USF Professor Dies in Sonoma Valley Plane Crash

Admin Airplanes, Helicopters

William Sachs Goldman, 38, was killed in a plane crash in Sonoma Valley last Thursday.

Goldman, the grandson of San Francisco philanthropists Richard and Rhoda Goldman, was aboard the plane with his two children and their nanny, who sustained serious injuries. An assistant professor of international studies at the University of San Francisco, Goldman was piloting a single-engine Cirrus SR22 when he crashed in a nearby field two minutes after takeoff from Sonoma Skypark airport at approximately 12:46 p.m. The nanny, Valeria Anselmi of Milan, Italy, and his two young children, George and Marie, were taken to a local hospital.

The Federal Aviation Administration and the National Transportation Safety Board are investigating the incident. Assistant Schell-Vista Fire Chief Mike Mulas said several onlookers had pulled the children from the wreckage before emergency personnel arrived. “All three of the injuries were severe to critical,” Mulas said. “It was just a tragic situation, tragic thing.” The minors were airlifted by helicopter to UCSF Benioff Children’s Hospital Oakland, and the nanny was taken by ambulance to Queen of the Valley Hospital in Napa.

There has been no update on their condition.

The Goldman family is well known in area for their philanthropic efforts, including the Goldman Environmental Prize, founded by the victim’s grandparents. The award recognizes individuals who spearhead global environmental initiatives. Winners receive $150,000, the largest prize of its kind, which is known as the “Green Nobel.” The foundation has awarded $700 million to over 2,500 grantees in the past 60 years. Goldman, along with his siblings, started the Richard W. Goldman Family Foundation in 2012 in honor of his father.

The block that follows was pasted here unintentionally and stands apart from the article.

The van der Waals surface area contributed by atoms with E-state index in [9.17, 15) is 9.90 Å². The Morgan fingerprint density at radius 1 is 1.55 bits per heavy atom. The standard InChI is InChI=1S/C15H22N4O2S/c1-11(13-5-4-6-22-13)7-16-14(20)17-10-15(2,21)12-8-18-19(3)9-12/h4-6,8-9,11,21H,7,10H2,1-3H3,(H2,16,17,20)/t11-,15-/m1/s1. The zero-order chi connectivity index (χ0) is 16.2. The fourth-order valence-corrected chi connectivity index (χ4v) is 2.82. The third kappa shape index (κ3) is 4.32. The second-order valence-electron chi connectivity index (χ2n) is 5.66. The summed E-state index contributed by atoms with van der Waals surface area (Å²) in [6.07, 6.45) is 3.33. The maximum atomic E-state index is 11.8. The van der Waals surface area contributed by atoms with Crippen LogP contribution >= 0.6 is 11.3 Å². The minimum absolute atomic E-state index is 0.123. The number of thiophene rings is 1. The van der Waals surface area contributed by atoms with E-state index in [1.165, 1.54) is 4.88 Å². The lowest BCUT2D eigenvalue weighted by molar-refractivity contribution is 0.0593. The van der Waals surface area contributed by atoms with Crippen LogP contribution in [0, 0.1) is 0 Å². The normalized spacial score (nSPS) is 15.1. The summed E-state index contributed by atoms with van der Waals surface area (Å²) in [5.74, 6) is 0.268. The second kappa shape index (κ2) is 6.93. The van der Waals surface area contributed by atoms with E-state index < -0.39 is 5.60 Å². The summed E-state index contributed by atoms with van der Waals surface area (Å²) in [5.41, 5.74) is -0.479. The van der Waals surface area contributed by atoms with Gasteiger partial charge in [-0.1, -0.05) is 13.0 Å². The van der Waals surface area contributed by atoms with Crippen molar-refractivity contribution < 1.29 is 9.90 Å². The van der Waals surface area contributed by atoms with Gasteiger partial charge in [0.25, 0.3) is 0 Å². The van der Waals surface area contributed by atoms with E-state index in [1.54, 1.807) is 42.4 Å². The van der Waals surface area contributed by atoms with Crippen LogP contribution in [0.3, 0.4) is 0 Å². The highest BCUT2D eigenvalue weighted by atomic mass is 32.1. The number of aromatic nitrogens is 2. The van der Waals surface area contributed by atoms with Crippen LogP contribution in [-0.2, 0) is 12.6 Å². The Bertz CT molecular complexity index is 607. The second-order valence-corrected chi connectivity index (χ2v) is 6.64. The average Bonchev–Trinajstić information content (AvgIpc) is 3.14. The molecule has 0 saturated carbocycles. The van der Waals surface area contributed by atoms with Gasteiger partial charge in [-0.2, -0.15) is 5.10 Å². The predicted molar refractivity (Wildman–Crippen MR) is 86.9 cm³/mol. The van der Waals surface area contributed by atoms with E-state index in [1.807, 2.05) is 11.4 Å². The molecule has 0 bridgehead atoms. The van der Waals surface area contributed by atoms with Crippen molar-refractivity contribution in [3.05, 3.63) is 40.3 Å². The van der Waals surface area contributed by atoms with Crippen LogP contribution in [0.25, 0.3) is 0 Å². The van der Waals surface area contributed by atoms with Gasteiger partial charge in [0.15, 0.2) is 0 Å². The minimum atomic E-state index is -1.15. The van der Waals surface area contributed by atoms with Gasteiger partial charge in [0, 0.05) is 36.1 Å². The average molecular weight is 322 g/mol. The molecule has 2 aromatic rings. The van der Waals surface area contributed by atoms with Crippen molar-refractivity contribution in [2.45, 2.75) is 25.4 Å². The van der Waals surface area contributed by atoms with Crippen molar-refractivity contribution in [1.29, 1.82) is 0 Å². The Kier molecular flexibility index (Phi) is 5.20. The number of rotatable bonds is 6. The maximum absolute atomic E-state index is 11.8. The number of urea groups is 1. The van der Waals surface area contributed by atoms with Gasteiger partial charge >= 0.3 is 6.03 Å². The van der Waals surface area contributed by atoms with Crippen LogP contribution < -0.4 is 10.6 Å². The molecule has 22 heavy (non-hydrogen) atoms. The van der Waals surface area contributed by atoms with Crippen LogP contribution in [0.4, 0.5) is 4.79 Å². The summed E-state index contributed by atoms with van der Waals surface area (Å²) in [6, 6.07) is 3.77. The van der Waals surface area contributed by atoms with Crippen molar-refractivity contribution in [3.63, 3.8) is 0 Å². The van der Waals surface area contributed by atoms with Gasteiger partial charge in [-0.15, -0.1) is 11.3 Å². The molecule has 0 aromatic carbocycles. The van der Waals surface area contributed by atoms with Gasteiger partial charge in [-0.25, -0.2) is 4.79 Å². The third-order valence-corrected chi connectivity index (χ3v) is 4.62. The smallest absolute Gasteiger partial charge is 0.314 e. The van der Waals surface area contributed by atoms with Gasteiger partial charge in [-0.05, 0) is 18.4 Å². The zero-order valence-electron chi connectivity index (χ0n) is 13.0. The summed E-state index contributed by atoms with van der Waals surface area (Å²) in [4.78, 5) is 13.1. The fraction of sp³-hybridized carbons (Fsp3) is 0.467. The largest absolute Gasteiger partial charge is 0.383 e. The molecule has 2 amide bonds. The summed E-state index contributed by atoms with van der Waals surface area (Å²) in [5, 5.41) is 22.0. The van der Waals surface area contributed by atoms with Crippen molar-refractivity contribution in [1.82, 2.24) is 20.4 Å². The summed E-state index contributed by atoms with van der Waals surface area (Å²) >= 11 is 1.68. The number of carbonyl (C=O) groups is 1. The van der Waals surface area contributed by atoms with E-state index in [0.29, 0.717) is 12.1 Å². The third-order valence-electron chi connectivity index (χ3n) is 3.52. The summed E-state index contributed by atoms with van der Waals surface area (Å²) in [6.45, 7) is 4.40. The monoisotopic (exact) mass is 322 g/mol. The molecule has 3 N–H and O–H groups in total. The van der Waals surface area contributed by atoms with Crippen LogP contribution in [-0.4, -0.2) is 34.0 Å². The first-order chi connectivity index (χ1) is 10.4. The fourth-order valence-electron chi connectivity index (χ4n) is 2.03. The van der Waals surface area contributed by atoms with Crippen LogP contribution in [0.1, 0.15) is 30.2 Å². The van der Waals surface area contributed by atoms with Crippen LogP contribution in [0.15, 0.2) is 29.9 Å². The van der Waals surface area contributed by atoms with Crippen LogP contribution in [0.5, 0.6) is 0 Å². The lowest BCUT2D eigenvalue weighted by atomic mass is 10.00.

Bill Goldman also worked with the New Israel Fund, a New York City-based foundation, which finances civil rights and democracy efforts in Israel, and the Walter and Elise Haas Fund, which promotes economic security, education and the arts in the San Francisco Bay Area. Bill Goldman, who was a descendant of Levi Strauss, inventor of denim jeans in 1873, was born in Washington, D.C, to Richard Goldman and Susan Sachs Goldman. He attended the Sidwell Friends School and graduated from Yale.

He received his master’s and doctoral degrees from UC Berkeley and had been employed by the University of San Francisco since 2012.

University President Paul Fitzgerald issued a statement saying the USF community was “devastated,” remembering him as “an accomplished scholar, a beloved and generous teacher, and a valued member of our community.” Goldman was a choral music and photography enthusiast. He also collaborated with Angel Flight West, an organization that provides air transportation for critically ill patients and their families. The Cirrus aircraft Goldman was flying is outfitted with an emergency parachute system.

A witness believed Goldman had deployed the parachute.

Gina Isi was having lunch on Carneros Oak Lane in Sonoma when she heard the plane takeoff. “It was just at the beginning of its ascent, when I heard it — like it was going to stall,” she said. “It sounded like it choked a little bit, so I was like, ‘Holy cow!’ and then it seemed like it was going to recover, like I heard more revving, and then it just died.” She saw the aircraft disappear behind trees, and then overheard a pop, which she believes was a parachute.”

“He must have deployed it under 200 feet,” Isi said.

“Investigators are focused on documenting the site and any perishable evidence. It could take a year to get to the probable cause of the crash,” said Peter Knudson, a National Transportation Safety Board spokesperson.